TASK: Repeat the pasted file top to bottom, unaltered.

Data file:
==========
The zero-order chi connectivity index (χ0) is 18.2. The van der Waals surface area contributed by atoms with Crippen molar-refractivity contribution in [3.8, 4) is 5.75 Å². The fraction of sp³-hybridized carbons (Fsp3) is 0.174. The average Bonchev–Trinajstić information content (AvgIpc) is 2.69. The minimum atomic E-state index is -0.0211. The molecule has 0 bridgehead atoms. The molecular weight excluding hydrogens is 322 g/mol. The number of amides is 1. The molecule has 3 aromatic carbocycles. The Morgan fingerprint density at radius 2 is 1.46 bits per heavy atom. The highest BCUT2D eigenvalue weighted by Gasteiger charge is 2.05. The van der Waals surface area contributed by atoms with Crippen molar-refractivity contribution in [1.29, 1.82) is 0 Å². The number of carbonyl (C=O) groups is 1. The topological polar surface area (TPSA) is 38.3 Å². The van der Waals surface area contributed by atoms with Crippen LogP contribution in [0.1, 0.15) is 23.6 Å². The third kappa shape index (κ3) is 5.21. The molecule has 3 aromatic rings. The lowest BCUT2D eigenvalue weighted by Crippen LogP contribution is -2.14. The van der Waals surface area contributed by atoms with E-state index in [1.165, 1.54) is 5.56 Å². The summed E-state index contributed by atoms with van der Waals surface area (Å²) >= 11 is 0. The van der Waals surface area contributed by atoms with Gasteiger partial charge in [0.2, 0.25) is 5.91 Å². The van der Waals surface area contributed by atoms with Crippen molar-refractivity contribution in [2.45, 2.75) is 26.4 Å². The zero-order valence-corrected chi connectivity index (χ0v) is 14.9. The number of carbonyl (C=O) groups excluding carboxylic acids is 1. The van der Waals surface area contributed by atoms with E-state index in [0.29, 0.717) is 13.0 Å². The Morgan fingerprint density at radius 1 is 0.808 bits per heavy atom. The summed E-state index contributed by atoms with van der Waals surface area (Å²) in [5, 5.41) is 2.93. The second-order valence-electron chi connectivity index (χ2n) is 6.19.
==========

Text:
The zero-order chi connectivity index (χ0) is 18.2. The van der Waals surface area contributed by atoms with Crippen molar-refractivity contribution in [3.8, 4) is 5.75 Å². The fraction of sp³-hybridized carbons (Fsp3) is 0.174. The average Bonchev–Trinajstić information content (AvgIpc) is 2.69. The minimum atomic E-state index is -0.0211. The molecule has 0 bridgehead atoms. The molecular weight excluding hydrogens is 322 g/mol. The number of amides is 1. The molecule has 3 aromatic carbocycles. The Morgan fingerprint density at radius 2 is 1.46 bits per heavy atom. The highest BCUT2D eigenvalue weighted by Gasteiger charge is 2.05. The van der Waals surface area contributed by atoms with Crippen molar-refractivity contribution in [1.29, 1.82) is 0 Å². The number of carbonyl (C=O) groups is 1. The topological polar surface area (TPSA) is 38.3 Å². The van der Waals surface area contributed by atoms with Crippen LogP contribution in [0.1, 0.15) is 23.6 Å². The third kappa shape index (κ3) is 5.21. The molecule has 3 aromatic rings. The lowest BCUT2D eigenvalue weighted by Crippen LogP contribution is -2.14. The van der Waals surface area contributed by atoms with E-state index in [1.165, 1.54) is 5.56 Å². The summed E-state index contributed by atoms with van der Waals surface area (Å²) >= 11 is 0. The van der Waals surface area contributed by atoms with Gasteiger partial charge in [0.2, 0.25) is 5.91 Å². The van der Waals surface area contributed by atoms with Crippen molar-refractivity contribution in [2.45, 2.75) is 26.4 Å². The zero-order valence-corrected chi connectivity index (χ0v) is 14.9. The number of carbonyl (C=O) groups excluding carboxylic acids is 1. The van der Waals surface area contributed by atoms with E-state index in [0.29, 0.717) is 13.0 Å². The Morgan fingerprint density at radius 1 is 0.808 bits per heavy atom. The summed E-state index contributed by atoms with van der Waals surface area (Å²) in [5, 5.41) is 2.93. The second-order valence-electron chi connectivity index (χ2n) is 6.19.